Denton told the Associated Press she was also offended by Summers'
"Here was this economist lecturing
pompously (to) this room full of
the country's most accomplished scholars on women's issues in science
and engineering, and he kept saying things we had refuted in the first
half of the day," she said.
Wow. It seems almost inconceivable that a president of Harvard
would say anything that might
offend "biologist Nancy Hopkins... a Harvard graduate who spearheaded
an influential study on gender-based inequalities at MIT." Surely those
who excel in the academic world are endowed with a gene that
automatically prevents them from uttering any word or phrase that could
be interpreted as acknowledging any kind of difference between men and
women. We were so startled by the dudgeon that we scoured the article
for any kind of direct quote from Summers's remarks. There was none.
All the reporter offered was a characterization of the offending points:
Among his reportedly inflammatory remarks
were questions about how
great a role discrimination plays in female advancement at elite
universities, as well as a suggestion that child-rearing duties keep
women from committing 80 hours a week to their careers.
But when he suggested that the
discrepancy may be attributed more to genetics than socialization,
Summers caused a stir.
Shouldn't there be a transcript? It was Carl Sagan who used to
promote the (flagrantly illogical) notion that "extraordinary claims
require extraordinary proof." And while we never agreed with the
Cornell professor on this, it's clear that those who are responsible
for reporting on scientific developments believe it absolutely.
Otherwise, the general public might have a slightly better appreciation
of the honest-to-God (sorry) scientific problems with the Dawkins
theory of evolution. Therefore, something so incredibly unlikely (i.e.,
extraordinary) as a Harvard president casually dissing women in public
has to be verified by evidence beyond eyewitness testimony and hearsay.
We looked through other reports for a transcript. (Actually we asked
Chain Gang to do it, because he's not as lazy as some other folks.) CG
reported back in an email whose title said it all: No Transcript.
Wow again. This got our blood up a bit, so we put in a call to
Summers's office. Unsurprisingly, he was not in that day, but his
secretary was. We pursued the matter of a transcript with her. A
charming young lady named Mimi LeBoeuf, she proved to be very sweet,
though a bit of a giggler. Between helpless little laughs, she admitted
that she had typed the speech and still had a copy. She also said she
didn't see what all the fuss was about; it was just another speech. We
offered her cash money for a transcript, which she refused. But then,
happily, after a fifteen minute conversation about the amazing gift
assortments one could wire to pretty girls from Godiva chocolates via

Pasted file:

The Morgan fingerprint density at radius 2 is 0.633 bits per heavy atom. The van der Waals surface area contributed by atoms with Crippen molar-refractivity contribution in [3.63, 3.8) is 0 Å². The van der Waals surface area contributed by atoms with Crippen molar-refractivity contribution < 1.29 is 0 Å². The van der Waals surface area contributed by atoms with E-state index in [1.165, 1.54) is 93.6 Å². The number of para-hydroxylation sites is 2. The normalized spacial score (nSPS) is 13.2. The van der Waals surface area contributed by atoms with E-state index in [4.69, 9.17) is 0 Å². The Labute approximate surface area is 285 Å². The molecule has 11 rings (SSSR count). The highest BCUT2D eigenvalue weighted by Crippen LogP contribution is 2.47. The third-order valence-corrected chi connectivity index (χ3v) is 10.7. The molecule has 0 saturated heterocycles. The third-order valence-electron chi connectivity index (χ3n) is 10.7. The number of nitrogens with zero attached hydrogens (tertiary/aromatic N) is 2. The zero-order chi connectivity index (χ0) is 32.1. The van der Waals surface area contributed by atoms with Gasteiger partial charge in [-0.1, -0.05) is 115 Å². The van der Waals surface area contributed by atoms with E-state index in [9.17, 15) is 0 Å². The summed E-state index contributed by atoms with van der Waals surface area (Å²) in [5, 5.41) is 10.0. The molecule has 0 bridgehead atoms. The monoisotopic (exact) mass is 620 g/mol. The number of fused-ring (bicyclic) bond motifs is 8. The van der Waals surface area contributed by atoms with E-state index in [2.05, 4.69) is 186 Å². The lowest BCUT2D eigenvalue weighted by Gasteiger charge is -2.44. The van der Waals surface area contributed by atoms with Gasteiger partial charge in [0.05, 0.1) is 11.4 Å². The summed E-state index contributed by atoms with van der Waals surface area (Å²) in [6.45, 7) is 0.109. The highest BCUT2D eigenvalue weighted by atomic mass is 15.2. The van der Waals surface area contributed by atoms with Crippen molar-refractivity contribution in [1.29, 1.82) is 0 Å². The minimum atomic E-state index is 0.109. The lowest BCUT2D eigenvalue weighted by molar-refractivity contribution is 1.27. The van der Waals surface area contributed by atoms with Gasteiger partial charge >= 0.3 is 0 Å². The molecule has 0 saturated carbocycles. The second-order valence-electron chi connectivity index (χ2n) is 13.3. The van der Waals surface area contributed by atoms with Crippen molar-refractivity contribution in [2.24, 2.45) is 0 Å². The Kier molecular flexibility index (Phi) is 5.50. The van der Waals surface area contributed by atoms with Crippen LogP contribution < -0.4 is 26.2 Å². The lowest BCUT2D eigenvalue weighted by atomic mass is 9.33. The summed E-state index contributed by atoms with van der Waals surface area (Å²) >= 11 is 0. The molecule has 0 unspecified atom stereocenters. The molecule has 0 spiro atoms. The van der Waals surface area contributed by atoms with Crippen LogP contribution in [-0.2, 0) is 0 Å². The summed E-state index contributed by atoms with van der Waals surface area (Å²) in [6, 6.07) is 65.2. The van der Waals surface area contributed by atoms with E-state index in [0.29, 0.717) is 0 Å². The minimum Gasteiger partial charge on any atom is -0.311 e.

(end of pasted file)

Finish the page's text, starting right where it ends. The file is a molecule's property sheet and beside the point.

the internet, she gave in and emailed us the text of Summers's remarks.
You can read them for yourself, but we have reluctantly concluded that
there may very well be some cause for the indignant responses noted
above. Something about the tone, we think. Herewith, an amazing InstaPunk Scoop: the only actual
transcript you will find anywhere of what Summers actually said.
After an exhaustive review of the
available research, I would suggest that it's time for us to admit the
truth and terminate the farce known as female science and engineering.
As a practical matter, these do not exist. So-called female scientists
are either dreary data entry clerks for legitimate male scholars or
skirt-clad Barnums perpetuating the pseudo-scientific fraud they call
either social science or, through a spectacular corruption of correct
usage, gender studies. The girls, in short, are wasting our time, our
valuable academic and research resources, and who knows how many places
in our student bodies. They can never be more than mediocrities in this
field. How could it be otherwise? Their genetic makeup is dedicated
exclusively to the non-intellectual processes of childbirth, shopping,
and interior decoration. It is no accident that American science is
gradually falling behind that of countries who maintain the wise
tradition of keeping their women at home while the men attend
university and learn how to think. If we do not immediately disband
nonsense organizations like this one, science in these United States
will gradually degenerate to a kind of women's auxiliary in which
consensus replaces logical rigor and gassy meetings replace the hard
lonely work of the laboratory. Can't we all agree on this today?
You see? A mite strong for a Harvard president, don't you think?
Maybe if he apologizes to enough women...? No. Probably not. Hail and
farewell, President Summers.